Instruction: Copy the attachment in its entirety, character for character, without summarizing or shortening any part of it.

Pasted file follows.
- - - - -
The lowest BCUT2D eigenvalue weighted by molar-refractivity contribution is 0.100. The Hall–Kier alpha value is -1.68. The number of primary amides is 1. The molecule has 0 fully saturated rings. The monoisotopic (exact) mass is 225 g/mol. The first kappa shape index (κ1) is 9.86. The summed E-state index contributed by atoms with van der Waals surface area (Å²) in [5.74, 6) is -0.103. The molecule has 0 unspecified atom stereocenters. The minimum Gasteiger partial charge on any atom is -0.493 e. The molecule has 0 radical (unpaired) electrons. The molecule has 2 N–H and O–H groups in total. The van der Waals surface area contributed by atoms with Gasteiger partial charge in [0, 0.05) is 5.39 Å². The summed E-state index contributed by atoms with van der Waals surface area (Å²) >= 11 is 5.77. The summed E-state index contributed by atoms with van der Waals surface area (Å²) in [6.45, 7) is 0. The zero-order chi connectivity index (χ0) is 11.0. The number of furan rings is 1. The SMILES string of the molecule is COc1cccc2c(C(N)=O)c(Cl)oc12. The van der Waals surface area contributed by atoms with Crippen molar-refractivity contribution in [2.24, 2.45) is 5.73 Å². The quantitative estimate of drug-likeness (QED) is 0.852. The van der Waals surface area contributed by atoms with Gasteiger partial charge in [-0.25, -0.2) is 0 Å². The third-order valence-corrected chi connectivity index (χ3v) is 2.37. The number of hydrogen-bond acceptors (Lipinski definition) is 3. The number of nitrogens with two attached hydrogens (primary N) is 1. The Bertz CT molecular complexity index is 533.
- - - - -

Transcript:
The lowest BCUT2D eigenvalue weighted by molar-refractivity contribution is 0.100. The Hall–Kier alpha value is -1.68. The number of primary amides is 1. The molecule has 0 fully saturated rings. The monoisotopic (exact) mass is 225 g/mol. The first kappa shape index (κ1) is 9.86. The summed E-state index contributed by atoms with van der Waals surface area (Å²) in [5.74, 6) is -0.103. The molecule has 0 unspecified atom stereocenters. The minimum Gasteiger partial charge on any atom is -0.493 e. The molecule has 0 radical (unpaired) electrons. The molecule has 2 N–H and O–H groups in total. The van der Waals surface area contributed by atoms with Gasteiger partial charge in [0, 0.05) is 5.39 Å². The summed E-state index contributed by atoms with van der Waals surface area (Å²) >= 11 is 5.77. The summed E-state index contributed by atoms with van der Waals surface area (Å²) in [6.45, 7) is 0. The zero-order chi connectivity index (χ0) is 11.0. The number of furan rings is 1. The SMILES string of the molecule is COc1cccc2c(C(N)=O)c(Cl)oc12. The van der Waals surface area contributed by atoms with Crippen molar-refractivity contribution in [2.24, 2.45) is 5.73 Å². The quantitative estimate of drug-likeness (QED) is 0.852. The van der Waals surface area contributed by atoms with Gasteiger partial charge in [-0.25, -0.2) is 0 Å². The third-order valence-corrected chi connectivity index (χ3v) is 2.37. The number of hydrogen-bond acceptors (Lipinski definition) is 3. The number of nitrogens with two attached hydrogens (primary N) is 1. The Bertz CT molecular complexity index is 533.